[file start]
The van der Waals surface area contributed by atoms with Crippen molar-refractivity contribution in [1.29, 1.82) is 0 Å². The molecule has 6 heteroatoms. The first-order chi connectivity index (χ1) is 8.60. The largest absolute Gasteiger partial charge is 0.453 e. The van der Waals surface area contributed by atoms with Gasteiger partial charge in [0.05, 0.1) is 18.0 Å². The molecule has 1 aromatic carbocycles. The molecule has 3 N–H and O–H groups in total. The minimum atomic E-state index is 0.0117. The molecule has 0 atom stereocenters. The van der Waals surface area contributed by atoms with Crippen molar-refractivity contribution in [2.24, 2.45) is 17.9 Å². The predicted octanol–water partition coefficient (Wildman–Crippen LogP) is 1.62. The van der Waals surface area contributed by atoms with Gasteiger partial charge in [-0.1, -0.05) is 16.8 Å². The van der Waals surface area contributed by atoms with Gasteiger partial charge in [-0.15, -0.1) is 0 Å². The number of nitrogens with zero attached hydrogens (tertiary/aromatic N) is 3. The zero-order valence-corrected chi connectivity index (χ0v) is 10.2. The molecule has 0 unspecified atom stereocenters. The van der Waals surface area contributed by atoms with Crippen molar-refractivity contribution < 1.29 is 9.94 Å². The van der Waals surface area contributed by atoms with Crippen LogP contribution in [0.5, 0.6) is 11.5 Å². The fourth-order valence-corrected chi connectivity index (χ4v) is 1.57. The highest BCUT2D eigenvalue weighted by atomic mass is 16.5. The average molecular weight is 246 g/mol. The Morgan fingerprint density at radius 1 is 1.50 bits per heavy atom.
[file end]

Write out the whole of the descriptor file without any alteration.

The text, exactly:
The van der Waals surface area contributed by atoms with Crippen molar-refractivity contribution in [1.29, 1.82) is 0 Å². The molecule has 6 heteroatoms. The first-order chi connectivity index (χ1) is 8.60. The largest absolute Gasteiger partial charge is 0.453 e. The van der Waals surface area contributed by atoms with Gasteiger partial charge in [0.05, 0.1) is 18.0 Å². The molecule has 1 aromatic carbocycles. The molecule has 3 N–H and O–H groups in total. The minimum atomic E-state index is 0.0117. The molecule has 0 atom stereocenters. The van der Waals surface area contributed by atoms with Crippen molar-refractivity contribution in [2.24, 2.45) is 17.9 Å². The predicted octanol–water partition coefficient (Wildman–Crippen LogP) is 1.62. The van der Waals surface area contributed by atoms with Gasteiger partial charge in [-0.1, -0.05) is 16.8 Å². The van der Waals surface area contributed by atoms with Gasteiger partial charge in [-0.15, -0.1) is 0 Å². The number of nitrogens with zero attached hydrogens (tertiary/aromatic N) is 3. The zero-order valence-corrected chi connectivity index (χ0v) is 10.2. The molecule has 0 unspecified atom stereocenters. The van der Waals surface area contributed by atoms with Crippen molar-refractivity contribution < 1.29 is 9.94 Å². The van der Waals surface area contributed by atoms with Crippen LogP contribution in [0.5, 0.6) is 11.5 Å². The fourth-order valence-corrected chi connectivity index (χ4v) is 1.57. The highest BCUT2D eigenvalue weighted by atomic mass is 16.5. The average molecular weight is 246 g/mol. The Morgan fingerprint density at radius 1 is 1.50 bits per heavy atom.